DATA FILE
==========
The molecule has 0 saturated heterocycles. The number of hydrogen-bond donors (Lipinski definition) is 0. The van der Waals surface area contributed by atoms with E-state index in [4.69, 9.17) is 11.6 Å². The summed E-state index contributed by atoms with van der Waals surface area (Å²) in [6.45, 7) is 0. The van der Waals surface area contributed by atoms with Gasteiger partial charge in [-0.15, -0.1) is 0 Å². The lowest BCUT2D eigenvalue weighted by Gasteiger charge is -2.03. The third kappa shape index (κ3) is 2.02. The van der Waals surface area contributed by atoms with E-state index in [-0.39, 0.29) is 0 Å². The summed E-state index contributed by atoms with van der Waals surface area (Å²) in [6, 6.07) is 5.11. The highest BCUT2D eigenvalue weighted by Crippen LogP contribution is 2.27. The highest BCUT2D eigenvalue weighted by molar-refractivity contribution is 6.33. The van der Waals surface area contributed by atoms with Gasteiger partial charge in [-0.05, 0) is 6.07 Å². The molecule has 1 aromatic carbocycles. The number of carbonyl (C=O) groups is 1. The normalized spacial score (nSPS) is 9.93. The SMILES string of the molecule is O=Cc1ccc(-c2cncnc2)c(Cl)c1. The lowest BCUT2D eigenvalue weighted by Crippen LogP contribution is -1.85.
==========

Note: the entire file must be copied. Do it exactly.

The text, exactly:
The molecule has 0 saturated heterocycles. The number of hydrogen-bond donors (Lipinski definition) is 0. The van der Waals surface area contributed by atoms with E-state index in [4.69, 9.17) is 11.6 Å². The summed E-state index contributed by atoms with van der Waals surface area (Å²) in [6.45, 7) is 0. The van der Waals surface area contributed by atoms with Gasteiger partial charge in [-0.15, -0.1) is 0 Å². The lowest BCUT2D eigenvalue weighted by Gasteiger charge is -2.03. The third kappa shape index (κ3) is 2.02. The van der Waals surface area contributed by atoms with E-state index in [-0.39, 0.29) is 0 Å². The summed E-state index contributed by atoms with van der Waals surface area (Å²) in [6, 6.07) is 5.11. The highest BCUT2D eigenvalue weighted by Crippen LogP contribution is 2.27. The highest BCUT2D eigenvalue weighted by molar-refractivity contribution is 6.33. The van der Waals surface area contributed by atoms with Gasteiger partial charge in [-0.05, 0) is 6.07 Å². The molecule has 1 aromatic carbocycles. The number of carbonyl (C=O) groups is 1. The normalized spacial score (nSPS) is 9.93. The SMILES string of the molecule is O=Cc1ccc(-c2cncnc2)c(Cl)c1. The lowest BCUT2D eigenvalue weighted by Crippen LogP contribution is -1.85.